After you’ve given enough background information, describe your company’s unique value propositions. For example, massage oils and body scrubs aren’t just skincare products — they’re also an opportunity for customers to engage in a form of self-care. Be sure to explain what gaps in the market your business addresses, as well as how you plan to tweak your brand or products and services to better serve your target customers.
When creating the marketing and sales section of your business plan, you need to describe how you plan to promote your business and acquire customers. Start by outlining your sales process. Sometimes called a sales funnel, the sales process refers to the series of steps a business guides potential customers through before they make a purchase. There are usually four stages: awareness, interest, decision, and action. Go through each stage while writing your business plan and describe your goals, preferred marketing methods, and any challenges you face.
Include details on the different distribution channels you plan to use, and incorporate any numbers that help illuminate your choices. For example, when describing the awareness stage, you could talk about the success you’ve had with Google Analytics and online ad campaigns; for the decision stage, you might discuss different customer service approaches and why you want to invest in content marketing.
Strong finances are the foundation of any successful business, so it’s important to make this section as comprehensive as possible when writing a business plan. This is where you showcase your company’s profit potential and address any finance needs you have.
Along with discussing your business expenses and pricing strategy, you also need to include information on your revenue, cash flow situation, and COGS (cost of goods sold), or how much money it takes to create your products and services.
If your business is just getting started, you’ll have to rely on projections instead of hard data while creating your business plan, but if you’ve been operating for a year or more, you can pull numbers from your business’ past financial records. Try to include the following:
Lastly, explain your funding needs. Do you need equipment, working capital, or a loan to buy a second location, for example? Make sure you clarify how much money you’re looking for, how the funds will help grow your business, and how you’ll manage your money to pay off what your borrow. Lenders and investors want to know you have a goal, plan, and history of responsible repayments.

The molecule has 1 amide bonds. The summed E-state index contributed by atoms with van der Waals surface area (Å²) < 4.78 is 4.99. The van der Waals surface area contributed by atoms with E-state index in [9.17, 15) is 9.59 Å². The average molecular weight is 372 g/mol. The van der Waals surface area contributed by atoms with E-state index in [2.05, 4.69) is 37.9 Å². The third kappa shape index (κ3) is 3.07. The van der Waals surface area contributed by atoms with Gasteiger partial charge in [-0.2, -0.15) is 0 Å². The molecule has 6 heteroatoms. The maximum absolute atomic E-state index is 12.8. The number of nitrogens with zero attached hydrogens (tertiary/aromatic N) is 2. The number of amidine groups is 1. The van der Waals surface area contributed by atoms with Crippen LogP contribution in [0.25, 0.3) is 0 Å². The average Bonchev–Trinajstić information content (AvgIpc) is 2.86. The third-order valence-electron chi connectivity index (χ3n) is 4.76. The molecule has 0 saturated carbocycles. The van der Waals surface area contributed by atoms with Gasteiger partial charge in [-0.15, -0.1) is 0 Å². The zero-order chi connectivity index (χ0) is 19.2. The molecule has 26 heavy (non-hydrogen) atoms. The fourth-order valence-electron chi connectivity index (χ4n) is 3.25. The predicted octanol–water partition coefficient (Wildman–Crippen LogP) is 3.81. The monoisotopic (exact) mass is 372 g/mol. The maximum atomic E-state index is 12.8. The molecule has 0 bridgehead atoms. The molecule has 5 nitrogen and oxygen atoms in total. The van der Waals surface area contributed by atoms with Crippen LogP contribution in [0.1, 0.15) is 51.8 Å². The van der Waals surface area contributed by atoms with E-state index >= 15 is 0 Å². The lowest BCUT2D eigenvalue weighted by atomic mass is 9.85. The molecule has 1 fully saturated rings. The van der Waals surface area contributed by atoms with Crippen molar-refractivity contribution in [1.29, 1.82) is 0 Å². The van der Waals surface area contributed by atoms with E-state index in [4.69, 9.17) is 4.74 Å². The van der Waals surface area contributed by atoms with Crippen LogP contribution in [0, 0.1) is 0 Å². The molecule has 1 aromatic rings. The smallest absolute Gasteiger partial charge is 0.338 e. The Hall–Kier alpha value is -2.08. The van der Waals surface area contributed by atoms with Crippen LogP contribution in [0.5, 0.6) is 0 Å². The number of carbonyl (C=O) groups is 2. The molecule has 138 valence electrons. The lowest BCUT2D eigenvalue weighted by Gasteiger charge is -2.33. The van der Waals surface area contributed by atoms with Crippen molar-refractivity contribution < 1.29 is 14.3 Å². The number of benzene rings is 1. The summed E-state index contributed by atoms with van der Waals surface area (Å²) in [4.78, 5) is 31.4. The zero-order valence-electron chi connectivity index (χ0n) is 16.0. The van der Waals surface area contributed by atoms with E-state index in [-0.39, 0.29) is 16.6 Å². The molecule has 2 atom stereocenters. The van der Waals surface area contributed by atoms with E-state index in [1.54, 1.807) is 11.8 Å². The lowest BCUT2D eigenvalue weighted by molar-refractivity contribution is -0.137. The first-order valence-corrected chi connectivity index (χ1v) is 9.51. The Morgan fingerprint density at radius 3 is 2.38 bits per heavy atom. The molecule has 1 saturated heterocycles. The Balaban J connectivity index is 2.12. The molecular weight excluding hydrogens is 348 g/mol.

You may have mentioned or alluded to your business goals in previous sections, but this is the place to explain them in detail. When considering how to write a business plan that covers your goals, include a mix of short- and long-term goals, like quarterly goals, annual goals, and five-year goals.
Make sure your goals follow the SMART method, meaning they should be specific, measurable, attainable, realistic, and time-sensitive. Some examples you can use when creating a business plan might include contacting 10% more leads each month by the end of the next quarter, or launching four new products in the next two years. Under each goal, include an explanation of how you plan to achieve the goal, who will be responsible for executing it, and how you’ll measure your progress.
The appendix contains additional information. Think: supporting data, relevant news items, or resumes of key people on your team. It’s not necessary to add an appendix, but it can be helpful if you’re writing and sharing your business plan with potential investors or lenders.
Writing a business plan is an ongoing project. Your plan will change as your business grows — and that’s a good thing. Try to update your business plan at least once a year to stay on track with your goals and ensure your marketing and sales strategies are still effective.
If you need help figuring out how to make a business plan, check out LivePlan, a software program that helps you write the perfect business plan. Bplans is another helpful site that provides business plan templates and sample business plans, and SCORE is a great free resource for business advice and planning.
Paige Smith is a Content Marketing Writer and Senior Contributing Writer at Funding Circle. She has a bachelor's degree in English Literature from Cal Poly San Luis Obispo, and specializes in writing about the intersection of business, finance, and tech. Paige has written for a number of B2B industry leaders, including fintech companies, small business lenders, and business credit resource sites.